There Will be Delts Wherever You Go

January 29, 2024

Delt Flag Flies in Antarctica

Cyrus Mostaghim (Virginia Tech, 2006) may be the first to fly a Delt flag in Antarctica, but he's not the first to visit. In 2023, Mostaghim and a friend celebrated the completion of law school and the bar exam with a nine-day cruise. "I was motivated to take the flag because the Fraternity has been such a big part of my life, and knowing that not many people get to Antarctica, I thought I should bring the flag to represent the Fraternity," Mostaghim said. 

Through Delta Tau Delta's magazine archive, we learned about earlier visits to Antarctica by Fraternity members, including visits by geologist  F. Alton Wade (Kenyon, 1925) starting in 1933 and a chance reunion of Charles W. Mallory (Kansas State, Colorado, 1947), John W. Clime (Wesleyan, 1947, Tufts, 1948) and Gordon M. Coleman (Georgia Tech, 1946) in 1947.

The Rainbow Archive

First Antarctica Delt Reunion Held

From The Rainbow, November 1947, page 6:

The first Delt reunion ever to be held in the Bay of Whales, Antarctica, occurred on Saturday night, January 18, 1947- Here is how it all came about. 

Ensign Charles W. Mallory (Kansas State, Colorado, 1947) was attached to the CB Detachment of the Navy task force, which took off for Little America last year. Embarking from Port Hueneme, California, he sailed on the U. S. S. Merrick, which, at the end of 47 days of travel, pulled up outside the Bay of Whales. 

On the night of January 18, Ensign Mallory received a dispatch ordering his transfer to the U. S. S.  Yancey, which was to be the first ship to enter the bay. The purpose of his transfer was to make him available to aid in primary construction ashore.

During the trip in a small boat, under the brilliant sunlight of the Antarctica midnight, across the choppy open water separating the two ships, he was constantly drenched with icy salt spray. Arriving aboard the Yancey, therefore, he hastily took his gear to his assigned quarters and proceeded to the wardroom to warm himself with hot coffee.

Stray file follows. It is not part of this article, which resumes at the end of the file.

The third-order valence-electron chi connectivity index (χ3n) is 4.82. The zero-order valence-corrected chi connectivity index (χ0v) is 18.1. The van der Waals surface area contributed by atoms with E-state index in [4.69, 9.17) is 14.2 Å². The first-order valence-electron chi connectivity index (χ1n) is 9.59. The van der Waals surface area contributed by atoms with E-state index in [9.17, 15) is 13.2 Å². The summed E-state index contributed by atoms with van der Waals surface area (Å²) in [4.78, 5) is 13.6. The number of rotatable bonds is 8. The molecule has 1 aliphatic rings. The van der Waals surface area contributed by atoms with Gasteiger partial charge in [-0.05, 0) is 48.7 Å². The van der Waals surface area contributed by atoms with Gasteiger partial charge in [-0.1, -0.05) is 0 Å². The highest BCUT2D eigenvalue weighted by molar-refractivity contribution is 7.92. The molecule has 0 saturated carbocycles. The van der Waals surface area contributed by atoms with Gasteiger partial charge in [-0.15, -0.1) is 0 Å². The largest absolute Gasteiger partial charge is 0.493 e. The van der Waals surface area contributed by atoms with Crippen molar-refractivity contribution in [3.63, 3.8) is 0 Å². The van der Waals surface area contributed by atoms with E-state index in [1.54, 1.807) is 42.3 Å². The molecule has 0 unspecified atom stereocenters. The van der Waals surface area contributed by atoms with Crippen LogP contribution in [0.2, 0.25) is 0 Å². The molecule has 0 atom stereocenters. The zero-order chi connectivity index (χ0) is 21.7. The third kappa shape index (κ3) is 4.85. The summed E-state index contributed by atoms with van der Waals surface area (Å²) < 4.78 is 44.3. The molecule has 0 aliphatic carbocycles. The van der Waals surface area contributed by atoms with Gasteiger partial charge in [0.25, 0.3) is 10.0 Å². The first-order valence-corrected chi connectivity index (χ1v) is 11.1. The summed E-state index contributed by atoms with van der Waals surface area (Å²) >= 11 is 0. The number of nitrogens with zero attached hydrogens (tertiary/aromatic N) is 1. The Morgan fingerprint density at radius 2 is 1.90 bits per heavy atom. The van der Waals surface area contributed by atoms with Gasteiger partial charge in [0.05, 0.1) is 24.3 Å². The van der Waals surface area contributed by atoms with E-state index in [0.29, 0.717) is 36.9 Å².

In the wardroom, he was introduced to Ensigns John W. Clime (Wesleyan, 1947, Tufts, 1948) and Gordon M. Coleman (Georgia Tech, 1946).  "It was almost instantly," said Mallory. "that Coleman and I discovered that we were both wearing Delt rings and he, in turn, informed me that Clime was also a Delt. We then held what we believe was the first Delta Tau Delta reunion ever to occur in the Bay of Whales, Antarctica."

Both Clime and Coleman have since been released from the Navy. Transferred to the Civil Engineer Corps of the regular Navy, Mallory is back at Port Hueneme. All of them now agree that perhaps the caption on the Delt maps — "There will be Delts wherever you go," — is no exaggeration.

First Delt to Travel to Antarctica?

Geologist F. Alton Wade (Kenyon, 1925) may have been the first Delt to travel to Antarctica. 

"Wade was a member of the second Antarctic expedition led by Admiral Richard E. Byrd in 1933. While there, he was part of a 77-day sled journey into Marie Byrd Land. The fieldwork on this expedition was later the foundation of his doctoral dissertation.